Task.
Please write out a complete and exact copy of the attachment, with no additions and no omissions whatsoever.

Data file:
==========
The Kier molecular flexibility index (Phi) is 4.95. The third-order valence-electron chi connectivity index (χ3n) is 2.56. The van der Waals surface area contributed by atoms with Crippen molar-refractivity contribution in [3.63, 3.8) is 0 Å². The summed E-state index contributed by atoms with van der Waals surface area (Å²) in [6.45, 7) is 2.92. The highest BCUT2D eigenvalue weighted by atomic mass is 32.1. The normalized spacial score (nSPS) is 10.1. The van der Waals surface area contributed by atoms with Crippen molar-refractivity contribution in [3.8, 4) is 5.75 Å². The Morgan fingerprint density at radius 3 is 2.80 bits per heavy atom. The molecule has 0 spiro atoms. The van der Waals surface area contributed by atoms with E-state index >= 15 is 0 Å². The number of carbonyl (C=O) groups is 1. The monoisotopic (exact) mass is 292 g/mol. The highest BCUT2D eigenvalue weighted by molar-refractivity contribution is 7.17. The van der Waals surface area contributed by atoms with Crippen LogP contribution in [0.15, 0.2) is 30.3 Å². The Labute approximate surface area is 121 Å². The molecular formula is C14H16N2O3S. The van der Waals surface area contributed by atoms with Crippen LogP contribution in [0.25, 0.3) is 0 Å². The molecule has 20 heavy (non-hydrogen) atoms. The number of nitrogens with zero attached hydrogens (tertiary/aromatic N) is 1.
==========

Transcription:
The Kier molecular flexibility index (Phi) is 4.95. The third-order valence-electron chi connectivity index (χ3n) is 2.56. The van der Waals surface area contributed by atoms with Crippen molar-refractivity contribution in [3.63, 3.8) is 0 Å². The summed E-state index contributed by atoms with van der Waals surface area (Å²) in [6.45, 7) is 2.92. The highest BCUT2D eigenvalue weighted by atomic mass is 32.1. The normalized spacial score (nSPS) is 10.1. The van der Waals surface area contributed by atoms with Crippen molar-refractivity contribution in [3.8, 4) is 5.75 Å². The Morgan fingerprint density at radius 3 is 2.80 bits per heavy atom. The molecule has 0 spiro atoms. The van der Waals surface area contributed by atoms with E-state index >= 15 is 0 Å². The number of carbonyl (C=O) groups is 1. The monoisotopic (exact) mass is 292 g/mol. The highest BCUT2D eigenvalue weighted by molar-refractivity contribution is 7.17. The van der Waals surface area contributed by atoms with Crippen LogP contribution in [0.15, 0.2) is 30.3 Å². The Labute approximate surface area is 121 Å². The molecular formula is C14H16N2O3S. The van der Waals surface area contributed by atoms with Crippen LogP contribution in [0.25, 0.3) is 0 Å². The molecule has 20 heavy (non-hydrogen) atoms. The number of nitrogens with zero attached hydrogens (tertiary/aromatic N) is 1.